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Case Study: Marketing to Marketers With On-Demand Video
One organization that thinks it has found a better way to market itself is the Chief Marketing Officer (CMO) Council. And its better way is through on-demand mini-webcasts produced and hosted by ON24.
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Nevermind spam. Even legitimate emails are clogging our inboxes. Email was once new, unique, and personal enough to be a good marketing device, but that’s no longer the case. Email marketing messages get buried among the heaps of emails that now seem to be part of everyday life. And that makes them very easy to ignore (or to never see at all).

One organization that thinks it has found a better way to market itself is the Chief Marketing Officer (CMO) Council. And its better way is through on-demand mini-webcasts produced and hosted by ON24.

The CMO Council describes itself as a private, nonprofit industry group dedicated to knowledge exchange, thought leadership, and personal relationship building among senior marketing and brand decision makers. It’s sort of like an exclusive club for marketing execs (like the Masons minus the weird rituals), but the council prefers to refer to itself as an affinity group. Membership is by invitation and approval. So if you wanted to join, someone would have to nominate you and your qualifications would have to be considered. The group is currently comprised of about 3,000 members worldwide.

The CMO Council has no membership fee. So how does it support itself? Through corporate sponsorships (AT&T, Symantec, etc.) as well as through various events (both live and online) that have admission fees. The CMO Council’s biggest events and money-raisers are its annual summit meetings (one in Europe, one in Japan, and one in North America). The most prominent summit is the North American Summit, which was last held Oct. 4–5, 2006 in San Francisco.

In the past, the CMO Council has promoted the North American Summit though emails to its membership. That was once a good way to market the event, but it is clearly no longer the ideal strategy. Part of the problem is that the Council has recently added more events to its schedule. In the past, the Council had only seven or eight programs per year to promote; but lately it has added events to its schedule, bringing the total to 21.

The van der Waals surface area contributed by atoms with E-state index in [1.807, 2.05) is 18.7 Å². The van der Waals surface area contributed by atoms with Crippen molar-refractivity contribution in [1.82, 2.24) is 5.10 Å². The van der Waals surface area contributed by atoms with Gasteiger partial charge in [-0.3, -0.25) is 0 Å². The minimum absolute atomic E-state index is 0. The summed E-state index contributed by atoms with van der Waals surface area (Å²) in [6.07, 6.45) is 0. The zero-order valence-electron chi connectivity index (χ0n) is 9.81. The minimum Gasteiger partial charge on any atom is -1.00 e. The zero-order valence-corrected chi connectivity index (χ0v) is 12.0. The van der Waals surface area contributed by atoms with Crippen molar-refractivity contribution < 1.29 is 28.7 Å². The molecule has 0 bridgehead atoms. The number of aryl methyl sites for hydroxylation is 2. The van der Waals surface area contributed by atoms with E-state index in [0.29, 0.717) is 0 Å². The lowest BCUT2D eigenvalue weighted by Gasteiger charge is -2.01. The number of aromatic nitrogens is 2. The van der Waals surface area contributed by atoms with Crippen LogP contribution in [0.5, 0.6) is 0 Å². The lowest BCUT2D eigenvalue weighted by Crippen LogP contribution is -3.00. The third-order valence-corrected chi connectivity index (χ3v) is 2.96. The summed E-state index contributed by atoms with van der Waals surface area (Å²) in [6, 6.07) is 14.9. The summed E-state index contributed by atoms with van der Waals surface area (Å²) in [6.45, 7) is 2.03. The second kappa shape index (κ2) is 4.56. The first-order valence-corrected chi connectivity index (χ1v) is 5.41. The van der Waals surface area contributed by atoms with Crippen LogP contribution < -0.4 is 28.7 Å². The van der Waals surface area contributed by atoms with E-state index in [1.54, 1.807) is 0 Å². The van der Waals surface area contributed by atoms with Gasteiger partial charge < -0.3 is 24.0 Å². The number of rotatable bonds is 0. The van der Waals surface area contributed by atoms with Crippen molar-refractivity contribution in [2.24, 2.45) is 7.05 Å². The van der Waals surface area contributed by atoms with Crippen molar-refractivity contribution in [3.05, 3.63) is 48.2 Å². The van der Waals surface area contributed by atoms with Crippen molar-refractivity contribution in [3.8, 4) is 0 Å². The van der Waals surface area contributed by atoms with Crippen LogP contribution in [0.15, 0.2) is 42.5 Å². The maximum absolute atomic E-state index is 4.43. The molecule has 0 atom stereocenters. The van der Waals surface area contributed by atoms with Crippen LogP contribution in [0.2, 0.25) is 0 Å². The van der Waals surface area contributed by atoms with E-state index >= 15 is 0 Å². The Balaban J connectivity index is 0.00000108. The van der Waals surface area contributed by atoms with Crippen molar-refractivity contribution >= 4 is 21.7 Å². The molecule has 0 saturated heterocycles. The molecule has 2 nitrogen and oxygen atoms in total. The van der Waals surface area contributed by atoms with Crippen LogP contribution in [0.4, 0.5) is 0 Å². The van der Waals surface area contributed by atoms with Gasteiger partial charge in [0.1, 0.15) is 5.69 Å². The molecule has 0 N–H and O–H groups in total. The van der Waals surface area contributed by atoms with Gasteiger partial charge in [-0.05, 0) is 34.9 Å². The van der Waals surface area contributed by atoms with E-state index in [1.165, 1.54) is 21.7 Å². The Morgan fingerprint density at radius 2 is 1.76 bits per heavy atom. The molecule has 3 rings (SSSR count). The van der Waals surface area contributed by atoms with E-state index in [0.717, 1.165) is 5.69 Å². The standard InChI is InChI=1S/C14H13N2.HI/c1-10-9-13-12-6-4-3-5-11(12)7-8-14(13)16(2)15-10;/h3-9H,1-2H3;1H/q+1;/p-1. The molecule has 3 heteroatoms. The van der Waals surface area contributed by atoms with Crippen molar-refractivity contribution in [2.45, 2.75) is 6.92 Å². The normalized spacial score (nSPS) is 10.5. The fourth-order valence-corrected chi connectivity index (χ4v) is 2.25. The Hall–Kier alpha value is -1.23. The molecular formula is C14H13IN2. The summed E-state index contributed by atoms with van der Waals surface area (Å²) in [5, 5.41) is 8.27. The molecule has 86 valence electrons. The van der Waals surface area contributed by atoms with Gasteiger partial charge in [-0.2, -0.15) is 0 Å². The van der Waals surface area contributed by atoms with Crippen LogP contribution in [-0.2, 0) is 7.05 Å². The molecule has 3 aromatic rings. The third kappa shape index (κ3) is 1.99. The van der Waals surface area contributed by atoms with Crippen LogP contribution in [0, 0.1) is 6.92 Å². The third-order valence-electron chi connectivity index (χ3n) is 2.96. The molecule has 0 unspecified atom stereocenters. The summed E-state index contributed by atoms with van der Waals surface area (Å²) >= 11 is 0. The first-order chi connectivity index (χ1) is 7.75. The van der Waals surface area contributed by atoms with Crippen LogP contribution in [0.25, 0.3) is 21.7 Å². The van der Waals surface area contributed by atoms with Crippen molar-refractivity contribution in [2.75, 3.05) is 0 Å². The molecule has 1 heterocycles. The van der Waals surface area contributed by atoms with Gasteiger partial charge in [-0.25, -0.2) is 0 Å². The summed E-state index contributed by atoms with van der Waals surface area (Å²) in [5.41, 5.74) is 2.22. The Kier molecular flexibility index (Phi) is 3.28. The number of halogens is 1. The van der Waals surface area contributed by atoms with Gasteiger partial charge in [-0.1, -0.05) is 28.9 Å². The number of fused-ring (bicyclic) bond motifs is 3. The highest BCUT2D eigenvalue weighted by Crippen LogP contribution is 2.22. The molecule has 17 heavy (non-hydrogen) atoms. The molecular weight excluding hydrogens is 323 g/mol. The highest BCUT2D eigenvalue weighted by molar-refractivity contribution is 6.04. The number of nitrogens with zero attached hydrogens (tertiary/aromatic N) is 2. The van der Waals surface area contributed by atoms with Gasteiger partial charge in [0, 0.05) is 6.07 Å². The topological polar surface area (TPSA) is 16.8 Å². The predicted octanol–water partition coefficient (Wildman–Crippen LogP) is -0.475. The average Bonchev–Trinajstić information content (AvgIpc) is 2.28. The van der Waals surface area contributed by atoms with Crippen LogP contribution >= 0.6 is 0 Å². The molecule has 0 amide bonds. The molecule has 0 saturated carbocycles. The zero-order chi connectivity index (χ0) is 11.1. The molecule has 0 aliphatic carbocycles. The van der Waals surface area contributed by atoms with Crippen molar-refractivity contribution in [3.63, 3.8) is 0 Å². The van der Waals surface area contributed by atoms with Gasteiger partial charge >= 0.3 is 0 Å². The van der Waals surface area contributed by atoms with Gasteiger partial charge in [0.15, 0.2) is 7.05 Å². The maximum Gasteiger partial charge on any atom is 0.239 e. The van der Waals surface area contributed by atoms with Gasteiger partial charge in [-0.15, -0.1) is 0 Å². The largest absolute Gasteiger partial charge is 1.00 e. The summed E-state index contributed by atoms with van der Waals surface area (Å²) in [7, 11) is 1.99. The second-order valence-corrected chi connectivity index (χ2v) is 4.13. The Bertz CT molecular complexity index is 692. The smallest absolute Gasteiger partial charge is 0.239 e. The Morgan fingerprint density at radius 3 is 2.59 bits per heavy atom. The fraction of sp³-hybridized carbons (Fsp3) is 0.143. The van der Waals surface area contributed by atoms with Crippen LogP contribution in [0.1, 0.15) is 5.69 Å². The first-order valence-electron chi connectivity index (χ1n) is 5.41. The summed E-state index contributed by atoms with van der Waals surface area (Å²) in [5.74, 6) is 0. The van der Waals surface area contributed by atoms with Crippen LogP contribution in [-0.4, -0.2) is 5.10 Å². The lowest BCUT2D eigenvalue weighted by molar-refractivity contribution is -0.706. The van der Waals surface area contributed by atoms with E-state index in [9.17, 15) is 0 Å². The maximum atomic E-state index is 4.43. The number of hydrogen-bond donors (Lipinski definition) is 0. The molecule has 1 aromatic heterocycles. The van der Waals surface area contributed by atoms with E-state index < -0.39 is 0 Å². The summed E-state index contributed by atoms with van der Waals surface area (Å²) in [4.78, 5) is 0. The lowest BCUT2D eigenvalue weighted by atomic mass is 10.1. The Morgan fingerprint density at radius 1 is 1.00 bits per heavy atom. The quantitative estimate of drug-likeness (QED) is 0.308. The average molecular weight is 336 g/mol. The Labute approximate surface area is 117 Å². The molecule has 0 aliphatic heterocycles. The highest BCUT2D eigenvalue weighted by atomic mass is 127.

"When we were promoting that many things and sending that much email traffic, we didn’t want to end up in somebody’s spam radar," says Aaron Ware, the Council’s director of business development/operations. "And we didn’t want our members to get the impression that we didn’t recognize how busy they were. So we started asking—what’s a better way to make sure that they continue to open our emails and that they get a sense of being connected with the people that are producing the event? And can we put a face on our brand to differentiate us from other event producers such as Frost & Sullivan, or CMO magazine?"

The idea to use on-demand webcasts in place of mass emails evolved out of a discussion between the CMO Council and ON24, a San Francisco-based provider of webcasting, video communications, and rich media marketing solutions. The two partners had initially planned to collaborate to create webcasts as post-event promotions to drive pre-registration for the next year’s Summit event. During those discussions, ON24 heard the Council complaining about the slow return on pre-event email promotion and suggested flip-flopping their efforts to address pre-event rather than post-event promotion.

Ware says that last year’s emails promoting the Summit were effective, but the Council thought it could do better. "They were good emails, but we recognized that our members are only going to read so much. So the first step was to shorten the message," says Ware. "Our prior emails were loaded with content, things like what the program was like, who the keynote speakers were. It was like a long invitation," he says. "So we decided to invite them to a link that would open up with a video; it would be very eye-catching. There’s a person actually talking to them and it’s short (about a minute and forty-five seconds to two minutes tops) and gives them the things they need to do to be a part of this event. So we put all the action items there, used some bullets and some Flash."

And so instead of sending long, boring emails that were easy to ignore, the CMO Council decided to send a short email with a photo and a link to another web page with an embedded video. A good example is the email sent to members featuring a photo of Yahoo! CMO Cammie Dunaway. It is simply a single web page/email with a photo of Dunaway and an invitation to "Meet Cammie Dunaway, CMO of Yahoo!"

"That’s it, half a sentence and a link," says Ware. Of course, the real message is on the next page that members can go to if they click on the link button. There they watch a two-minute video of Dunaway in which she introduces herself, talks about why Yahoo! has attached its brand to the CMO Council Summit, and invites other members to join her at the Summit. "It’s a very personal message," says Ware.